You've reached the Virginia Cooperative Extension Newsletter Archive. These files cover more than ten years of newsletters posted on our old website (through April/May 2009), and are provided for historical purposes only. As such, they may contain out-of-date references and broken links.

To see our latest newsletters and current information, visit our website at

Newsletter Archive index:

Virginia Cooperative Extension - Knowledge for the CommonWealth

Calfhood vaccinations don't cost, they pay

Dairy Pipeline: February 2004

Andy Overbay
Extension Area Dairy Agent,
Southwest Virginia
(276) 223-6040

This month brought more disturbing news about milk pay prices, and it is important to control costs as much as possible. However, I caution dairy producers to not cut corners when it comes to herd health, particularly young stock vaccinations. The most important diseases to vaccinate young dairy calves (besides Brucellosis and other veterinarian administered vaccines) are IBR, BVD (Types I & II), PI3, and BRSV. Recently, I was asked about calves that just weren't as healthy as they could be. The calves were well fed and cared for but when I questioned the owner about their vaccination program, it became apparent that no program existed in between vet visits. There isn't enough room here to go into all calfhood illnesses, so let's concentrate on one illness that is easily treated yet highly virulent. The calves I observed had classic signs on BRSV or Bovine Respiratory Syncytial Virus. Calves with BRSV generally have dry, hacking coughs. These calves may also have eye and nasal discharges and symptoms of pneumonia. Left untreated they are very susceptible to colds, pneumonia, and other respiratory illness. BRSV attacks the papillae or hair like lining of the air passages leading to the lungs. The papillae act as miniature brooms that "sweep" foreign material from the lungs toward the mouth and nose. BRSV doesn't affect the calf as an infection like pneumonia; rather it attacks and destroys the papillae, making it difficult for the calf to clear its air passages. The result is a coughing calf that truly can't catch its breath. According to Purdue University's Disease Diagnosis Laboratory, BRSV has been recognized as a pathogen in cattle since 1970. The presence of this virus in cattle herds is recognized worldwide. In the United States antibody prevalence has been reported to 65% to 81% in the cattle population. Cattle most susceptible are beef calves six weeks to 13 months of age and dairy calves two weeks to nine months. In younger calves mortality rates are increased by secondary bacterial infections. Infections with BRSV have been implicated as the initiating cause of shipping fever and other respiratory disease complexes again because the animal has no defense against the introduction of pathogens. Humans can also carry Syncytial Virus so limit young calves exposure to young children. Prevention is the key to dealing with BRSV infections. Good husbandry and well-ventilated housing is mandatory for the prevention of all respiratory diseases, but vaccination is necessary to prevent BRSV infections. Both modified live vaccines and inactivated vaccines are available. Both types have pros and cons. Modified live vaccines tend to stimulate stronger neutralizing antibodies responses. Both modified live and inactivated vaccines stimulate non-neutralizing antibody and prime T cells in calves.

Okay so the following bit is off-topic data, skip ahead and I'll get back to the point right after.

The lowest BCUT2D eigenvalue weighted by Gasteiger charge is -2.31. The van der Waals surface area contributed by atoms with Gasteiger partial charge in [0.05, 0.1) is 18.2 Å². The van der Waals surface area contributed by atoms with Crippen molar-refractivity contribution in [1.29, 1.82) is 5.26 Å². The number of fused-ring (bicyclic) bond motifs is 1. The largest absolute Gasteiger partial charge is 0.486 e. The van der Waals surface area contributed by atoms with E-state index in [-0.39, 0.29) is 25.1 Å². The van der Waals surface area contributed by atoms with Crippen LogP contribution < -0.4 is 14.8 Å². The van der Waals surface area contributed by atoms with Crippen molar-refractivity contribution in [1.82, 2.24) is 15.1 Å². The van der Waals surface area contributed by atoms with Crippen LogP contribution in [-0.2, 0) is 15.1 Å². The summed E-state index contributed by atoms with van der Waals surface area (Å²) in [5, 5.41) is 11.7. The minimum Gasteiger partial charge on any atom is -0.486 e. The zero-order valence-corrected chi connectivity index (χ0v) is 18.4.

Visit Virginia Cooperative Extension